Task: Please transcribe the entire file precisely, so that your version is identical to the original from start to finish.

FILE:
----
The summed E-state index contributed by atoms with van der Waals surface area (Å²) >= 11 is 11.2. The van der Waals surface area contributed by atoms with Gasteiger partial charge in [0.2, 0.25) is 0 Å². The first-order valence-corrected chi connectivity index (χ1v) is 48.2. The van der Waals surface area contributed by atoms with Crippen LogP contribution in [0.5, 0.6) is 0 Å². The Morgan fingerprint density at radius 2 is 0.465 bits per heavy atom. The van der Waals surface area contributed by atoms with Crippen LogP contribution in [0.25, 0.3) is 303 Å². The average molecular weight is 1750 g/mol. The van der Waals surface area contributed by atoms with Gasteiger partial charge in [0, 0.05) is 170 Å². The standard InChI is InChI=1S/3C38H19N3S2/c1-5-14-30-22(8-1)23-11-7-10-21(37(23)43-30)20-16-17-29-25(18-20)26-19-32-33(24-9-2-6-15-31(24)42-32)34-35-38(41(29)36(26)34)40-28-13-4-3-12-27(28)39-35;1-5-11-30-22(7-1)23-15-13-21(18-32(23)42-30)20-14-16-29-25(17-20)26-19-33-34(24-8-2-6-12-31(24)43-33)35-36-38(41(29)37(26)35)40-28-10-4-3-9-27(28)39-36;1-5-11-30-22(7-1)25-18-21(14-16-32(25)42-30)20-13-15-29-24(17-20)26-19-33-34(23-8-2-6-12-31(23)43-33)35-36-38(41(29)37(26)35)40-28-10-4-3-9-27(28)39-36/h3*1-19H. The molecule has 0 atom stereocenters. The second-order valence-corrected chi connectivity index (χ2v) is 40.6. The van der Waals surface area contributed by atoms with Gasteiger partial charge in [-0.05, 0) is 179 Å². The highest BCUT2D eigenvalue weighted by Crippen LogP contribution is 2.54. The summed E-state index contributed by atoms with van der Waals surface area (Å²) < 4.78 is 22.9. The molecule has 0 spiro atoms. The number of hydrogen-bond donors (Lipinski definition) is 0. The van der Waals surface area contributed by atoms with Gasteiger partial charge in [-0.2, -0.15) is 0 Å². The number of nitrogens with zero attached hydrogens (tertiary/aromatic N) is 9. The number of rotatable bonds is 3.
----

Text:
The summed E-state index contributed by atoms with van der Waals surface area (Å²) >= 11 is 11.2. The van der Waals surface area contributed by atoms with Gasteiger partial charge in [0.2, 0.25) is 0 Å². The first-order valence-corrected chi connectivity index (χ1v) is 48.2. The van der Waals surface area contributed by atoms with Crippen LogP contribution in [0.5, 0.6) is 0 Å². The Morgan fingerprint density at radius 2 is 0.465 bits per heavy atom. The van der Waals surface area contributed by atoms with Crippen LogP contribution in [0.25, 0.3) is 303 Å². The average molecular weight is 1750 g/mol. The van der Waals surface area contributed by atoms with Gasteiger partial charge in [0, 0.05) is 170 Å². The standard InChI is InChI=1S/3C38H19N3S2/c1-5-14-30-22(8-1)23-11-7-10-21(37(23)43-30)20-16-17-29-25(18-20)26-19-32-33(24-9-2-6-15-31(24)42-32)34-35-38(41(29)36(26)34)40-28-13-4-3-12-27(28)39-35;1-5-11-30-22(7-1)23-15-13-21(18-32(23)42-30)20-14-16-29-25(17-20)26-19-33-34(24-8-2-6-12-31(24)43-33)35-36-38(41(29)37(26)35)40-28-10-4-3-9-27(28)39-36;1-5-11-30-22(7-1)25-18-21(14-16-32(25)42-30)20-13-15-29-24(17-20)26-19-33-34(23-8-2-6-12-31(23)43-33)35-36-38(41(29)37(26)35)40-28-10-4-3-9-27(28)39-36/h3*1-19H. The molecule has 0 atom stereocenters. The second-order valence-corrected chi connectivity index (χ2v) is 40.6. The van der Waals surface area contributed by atoms with Gasteiger partial charge in [-0.05, 0) is 179 Å². The highest BCUT2D eigenvalue weighted by Crippen LogP contribution is 2.54. The summed E-state index contributed by atoms with van der Waals surface area (Å²) < 4.78 is 22.9. The molecule has 0 spiro atoms. The number of hydrogen-bond donors (Lipinski definition) is 0. The van der Waals surface area contributed by atoms with Gasteiger partial charge in [-0.2, -0.15) is 0 Å². The number of nitrogens with zero attached hydrogens (tertiary/aromatic N) is 9. The number of rotatable bonds is 3.